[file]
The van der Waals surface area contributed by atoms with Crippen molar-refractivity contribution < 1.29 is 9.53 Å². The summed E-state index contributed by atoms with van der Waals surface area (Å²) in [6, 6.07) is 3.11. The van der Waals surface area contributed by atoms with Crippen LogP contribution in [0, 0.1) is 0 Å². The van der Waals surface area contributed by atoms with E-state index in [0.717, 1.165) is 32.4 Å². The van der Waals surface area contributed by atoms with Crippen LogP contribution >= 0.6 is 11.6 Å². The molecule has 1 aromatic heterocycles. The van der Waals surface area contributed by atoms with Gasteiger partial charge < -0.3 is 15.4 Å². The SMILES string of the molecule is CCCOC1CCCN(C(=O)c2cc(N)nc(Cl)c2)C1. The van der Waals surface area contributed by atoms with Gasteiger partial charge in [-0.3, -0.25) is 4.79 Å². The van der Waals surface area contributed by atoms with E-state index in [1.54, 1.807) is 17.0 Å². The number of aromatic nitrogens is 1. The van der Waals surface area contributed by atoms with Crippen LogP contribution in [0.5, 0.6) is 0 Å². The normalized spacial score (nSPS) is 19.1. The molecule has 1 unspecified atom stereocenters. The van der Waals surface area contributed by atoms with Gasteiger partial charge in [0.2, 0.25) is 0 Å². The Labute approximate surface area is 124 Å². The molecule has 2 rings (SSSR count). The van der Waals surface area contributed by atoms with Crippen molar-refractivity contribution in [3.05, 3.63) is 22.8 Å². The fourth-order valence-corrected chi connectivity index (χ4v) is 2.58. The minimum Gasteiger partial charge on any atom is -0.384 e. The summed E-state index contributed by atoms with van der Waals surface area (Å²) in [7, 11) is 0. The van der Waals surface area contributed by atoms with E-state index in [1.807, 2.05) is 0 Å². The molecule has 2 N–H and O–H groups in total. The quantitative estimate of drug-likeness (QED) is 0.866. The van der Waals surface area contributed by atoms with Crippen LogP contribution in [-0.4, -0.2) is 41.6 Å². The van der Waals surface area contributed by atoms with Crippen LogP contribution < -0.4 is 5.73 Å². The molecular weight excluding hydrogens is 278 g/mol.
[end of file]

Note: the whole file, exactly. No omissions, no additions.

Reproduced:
The van der Waals surface area contributed by atoms with Crippen molar-refractivity contribution < 1.29 is 9.53 Å². The summed E-state index contributed by atoms with van der Waals surface area (Å²) in [6, 6.07) is 3.11. The van der Waals surface area contributed by atoms with Crippen LogP contribution in [0, 0.1) is 0 Å². The van der Waals surface area contributed by atoms with E-state index in [0.717, 1.165) is 32.4 Å². The van der Waals surface area contributed by atoms with Crippen LogP contribution >= 0.6 is 11.6 Å². The molecule has 1 aromatic heterocycles. The van der Waals surface area contributed by atoms with Gasteiger partial charge < -0.3 is 15.4 Å². The SMILES string of the molecule is CCCOC1CCCN(C(=O)c2cc(N)nc(Cl)c2)C1. The van der Waals surface area contributed by atoms with Gasteiger partial charge in [-0.3, -0.25) is 4.79 Å². The van der Waals surface area contributed by atoms with E-state index in [1.54, 1.807) is 17.0 Å². The number of aromatic nitrogens is 1. The van der Waals surface area contributed by atoms with Crippen LogP contribution in [0.5, 0.6) is 0 Å². The normalized spacial score (nSPS) is 19.1. The molecule has 1 unspecified atom stereocenters. The van der Waals surface area contributed by atoms with Gasteiger partial charge in [0.2, 0.25) is 0 Å². The Labute approximate surface area is 124 Å². The molecule has 2 rings (SSSR count). The van der Waals surface area contributed by atoms with Crippen molar-refractivity contribution in [3.05, 3.63) is 22.8 Å². The fourth-order valence-corrected chi connectivity index (χ4v) is 2.58. The minimum Gasteiger partial charge on any atom is -0.384 e. The summed E-state index contributed by atoms with van der Waals surface area (Å²) in [7, 11) is 0. The van der Waals surface area contributed by atoms with E-state index in [1.807, 2.05) is 0 Å². The molecule has 2 N–H and O–H groups in total. The quantitative estimate of drug-likeness (QED) is 0.866. The van der Waals surface area contributed by atoms with Crippen LogP contribution in [-0.4, -0.2) is 41.6 Å². The van der Waals surface area contributed by atoms with Crippen LogP contribution < -0.4 is 5.73 Å². The molecular weight excluding hydrogens is 278 g/mol.